Unedited responses to the Hispanic origin question were categorized into three major types: 1) no origin response, 2) single origin response, 3) multiple origin response (see figure 2). The formulation of these response types was based on the frequency and type of single and multiple responses to the Hispanic origin question found in the HCUF.
No origin response group
The first type of response group is composed of those individuals who did not report an origin in the Hispanic origin question. They neither marked a check box nor provided a response entry in the write-in line. The percent of individuals who left the Hispanic origin question blank is the item-nonresponse rate and is an indicator of how well the question was received and understood by the general population (For a more detailed discussion of non-response rates to the Hispanic origin question, see Cresce, Ramirez, and Spencer, 2001.)
Single origin response group
The second type of response group is comprised of those individuals who reported a single origin, either by checking a single check box or by writing in a single entry in the write in line of the Hispanic origin question. As instructed by the question itself, these individuals indicated that they were either Non-Hispanic origin or an Hispanic origin.8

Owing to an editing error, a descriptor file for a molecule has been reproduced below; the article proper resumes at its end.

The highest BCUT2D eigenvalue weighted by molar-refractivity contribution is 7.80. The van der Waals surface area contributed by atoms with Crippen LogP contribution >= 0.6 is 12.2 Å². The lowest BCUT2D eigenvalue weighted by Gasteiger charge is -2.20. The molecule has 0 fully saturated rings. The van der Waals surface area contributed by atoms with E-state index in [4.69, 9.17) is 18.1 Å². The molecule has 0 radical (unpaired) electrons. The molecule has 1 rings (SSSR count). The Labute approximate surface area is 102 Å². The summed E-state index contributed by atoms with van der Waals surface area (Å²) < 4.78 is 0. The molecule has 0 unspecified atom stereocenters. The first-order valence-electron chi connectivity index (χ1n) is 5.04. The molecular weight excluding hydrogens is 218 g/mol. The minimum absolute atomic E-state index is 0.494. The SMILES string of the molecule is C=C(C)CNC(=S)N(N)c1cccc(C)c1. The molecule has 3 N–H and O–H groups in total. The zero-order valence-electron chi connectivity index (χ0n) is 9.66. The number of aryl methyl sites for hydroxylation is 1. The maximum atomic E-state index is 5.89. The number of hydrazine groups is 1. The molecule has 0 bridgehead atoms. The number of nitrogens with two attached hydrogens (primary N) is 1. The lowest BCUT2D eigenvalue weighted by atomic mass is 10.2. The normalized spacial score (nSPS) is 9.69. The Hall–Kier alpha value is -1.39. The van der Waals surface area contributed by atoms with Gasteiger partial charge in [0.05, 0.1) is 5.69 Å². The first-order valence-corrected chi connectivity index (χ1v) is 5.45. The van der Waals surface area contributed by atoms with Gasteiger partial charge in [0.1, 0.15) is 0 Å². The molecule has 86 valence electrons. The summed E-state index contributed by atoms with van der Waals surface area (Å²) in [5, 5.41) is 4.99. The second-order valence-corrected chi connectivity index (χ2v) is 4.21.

Multiple origin response group
The third type of response group is comprised of individuals who reported more than one origin entry to the Hispanic origin question, regardless of whether they reported Non-Hispanic or general Hispanic terms. Three different kinds of multiple response groups were defined. Those individuals who reported two or more Hispanic groups such as Mexican and Cuban, or Puerto Rican and Dominican, but no non-Hispanic response, were categorized into the Multiple Hispanic origin group. Individuals who reported multiple Hispanic origins, including general terms such as Hispanic, Latino, Spanish or any other general term, were also included in this group. People who reported that they were both non-Hispanic and Hispanic were categorized into the "Part" Hispanic origin group.9 These are individuals who identified as being both Non- Hispanic or Hispanic by either checking the non-Hispanic box and/or writing in a non-Hispanic entry such as French, German, or Portuguese etc, and either checking one of the Hispanic origin boxes and/or writing in a Hispanic entry such as Colombian, Argentinean, Latino, or Panamanian, etc.